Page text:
Sinking currencies point to jitters about emerging economies
The damage spans the globe. In emerging markets worldwide, currencies are plunging over fears that developing economies are on the verge of a crippling fall. Success stories until recently, emerging economies are seen as casualties now - of slower growth in China, plunging prices for commodities like oil and iron ore, the prospect of higher U.S. interest rates and homegrown threats.
The damage has spilled across oceans, with the turmoil jolting investors in New York, Tokyo and Europe. Investors there worry that China and other major emerging economies will reduce their imports. They also fear a trade-disrupting currency war as some countries desperately lower their currencies' value to gain a competitive edge. A lower-priced currency makes a country's goods cheaper for foreigners.
The Dow Jones industrials plunged 530 points, more than 3 percent, Friday on top of a 358-point drop Thursday. Tokyo's Nikkei index shed 3 percent Friday.
For all the markets' jitters, many economists say they remain confident that the U.S. economy is resilient enough to withstand a slowdown in the developing world. And Europe's economy appears to be emerging from its long slump.
Even so, the trouble in emerging markets is a surprising and unsettling reversal.
"It's remarkable just how things turned around so quickly," says Neil Shearing, an economist at Capital Economics and a former British Treasury official.
Consider Peru. Three years ago, its capital, Lima, was chosen to host an International Monetary Fund's meeting of global finance officials in what was seen as a celebration of Latin America's arrival in the economic big leagues.
But with the event six weeks away, Latin America's outlook has descended from boom to gloom. Peru's economy has steadily slowed, and its currency, the nuevo sol, has plunged 2.5 percent against the U.S. dollar in the past month.
And Peru boasts one of the region's healthiest economies. Brazil's economy is expected to shrink this year and next. Its currency, the real, is down 7 percent the past month and more than 30 percent the past two years. The Mexican peso closed Friday at a record low against the dollar.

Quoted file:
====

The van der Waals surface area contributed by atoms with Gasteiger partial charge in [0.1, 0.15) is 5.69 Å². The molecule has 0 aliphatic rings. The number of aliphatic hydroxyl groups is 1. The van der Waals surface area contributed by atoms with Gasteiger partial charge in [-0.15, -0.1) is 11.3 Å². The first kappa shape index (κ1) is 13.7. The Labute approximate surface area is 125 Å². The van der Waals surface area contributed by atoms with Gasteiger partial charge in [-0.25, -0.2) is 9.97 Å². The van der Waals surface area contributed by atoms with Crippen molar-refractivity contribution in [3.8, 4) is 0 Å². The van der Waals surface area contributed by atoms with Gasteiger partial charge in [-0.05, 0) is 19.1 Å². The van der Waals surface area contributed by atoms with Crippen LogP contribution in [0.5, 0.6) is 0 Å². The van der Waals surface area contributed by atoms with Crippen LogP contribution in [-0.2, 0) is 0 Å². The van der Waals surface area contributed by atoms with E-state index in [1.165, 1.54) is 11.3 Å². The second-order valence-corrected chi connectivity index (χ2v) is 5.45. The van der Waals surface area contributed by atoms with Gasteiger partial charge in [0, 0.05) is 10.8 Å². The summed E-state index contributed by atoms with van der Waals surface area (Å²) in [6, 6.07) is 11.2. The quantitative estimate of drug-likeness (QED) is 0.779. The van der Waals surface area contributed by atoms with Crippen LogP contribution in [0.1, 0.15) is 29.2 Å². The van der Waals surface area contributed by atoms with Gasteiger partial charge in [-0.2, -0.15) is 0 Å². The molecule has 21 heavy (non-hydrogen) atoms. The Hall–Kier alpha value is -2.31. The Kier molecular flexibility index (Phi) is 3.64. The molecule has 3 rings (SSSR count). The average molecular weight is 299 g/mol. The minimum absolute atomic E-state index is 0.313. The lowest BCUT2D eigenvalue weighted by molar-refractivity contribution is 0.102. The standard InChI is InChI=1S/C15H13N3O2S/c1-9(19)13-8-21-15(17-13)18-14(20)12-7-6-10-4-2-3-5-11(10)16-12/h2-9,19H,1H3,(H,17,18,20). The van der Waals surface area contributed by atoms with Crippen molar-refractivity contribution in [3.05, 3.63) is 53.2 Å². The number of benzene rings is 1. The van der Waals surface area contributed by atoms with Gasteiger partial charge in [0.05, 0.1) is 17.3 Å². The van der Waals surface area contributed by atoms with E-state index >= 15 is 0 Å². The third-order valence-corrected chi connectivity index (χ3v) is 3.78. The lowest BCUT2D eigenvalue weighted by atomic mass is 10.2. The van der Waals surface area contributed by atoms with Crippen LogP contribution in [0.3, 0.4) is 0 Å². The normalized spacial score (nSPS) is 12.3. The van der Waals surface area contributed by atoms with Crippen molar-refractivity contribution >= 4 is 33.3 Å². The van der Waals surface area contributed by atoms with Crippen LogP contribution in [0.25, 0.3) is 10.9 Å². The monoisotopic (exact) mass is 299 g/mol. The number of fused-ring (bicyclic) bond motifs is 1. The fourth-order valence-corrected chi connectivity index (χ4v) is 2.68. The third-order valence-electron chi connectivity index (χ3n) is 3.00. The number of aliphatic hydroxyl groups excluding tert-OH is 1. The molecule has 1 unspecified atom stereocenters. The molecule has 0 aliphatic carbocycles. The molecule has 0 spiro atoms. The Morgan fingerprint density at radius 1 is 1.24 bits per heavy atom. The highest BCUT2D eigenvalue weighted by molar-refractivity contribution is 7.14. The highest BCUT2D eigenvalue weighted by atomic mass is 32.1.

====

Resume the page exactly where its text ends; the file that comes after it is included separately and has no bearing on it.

It's hardly just Latin America. Kazakhstan's currency plummeted this week after the government decided to let it trade freely. The South African rand fell this week to a 14-year-low against the U.S. dollar. Turkey's lira hit a record low against the dollar this week.
Hung Tran, an executive managing director at the Institute of International Finance, expects developing countries to post 3.8 percent economic growth this year, down from 4.3 percent in 2014. The institute is on the verge of cutting that forecast further. Analysts point to a primary culprit: "It's all coming from China," says Masamichi Adachi, an economist with JP Morgan Chase in Tokyo. "Brazil, South Africa, many countries are commodity exporters, and the final destination is all going to China."
The Chinese economy is slowing more sharply than most people had expected from the double-digit growth rates of the mid-2000s. The world's second-biggest economy is expected to grow 7 percent this year, which would be its slowest pace since 1990.
Beijing is trying to manage a transition from rapid growth based on exports and often-wasteful spending on factories, real estate and infrastructure to slower, steadier expansion based on consumer spending.
That transition means China would need fewer raw materials - Chilean copper, Nigerian oil, Brazilian iron ore. That helps explain why China's pullback has loosed carnage in global commodity prices: The Standard & Poor's GSCI commodity index, which tracks 24 commodities prices, is down nearly 20 percent this year.
Emerging markets were already feeling the squeeze last week, when China devalued its currency, the yuan. That step ignited a semi-panic.
"The devaluation is a red flag about China's current economic situation," says Kurt Braybrook, who runs a Shanghai company that does quality control work. A falling yuan raises the risk that other countries will devalue their currencies to catch up.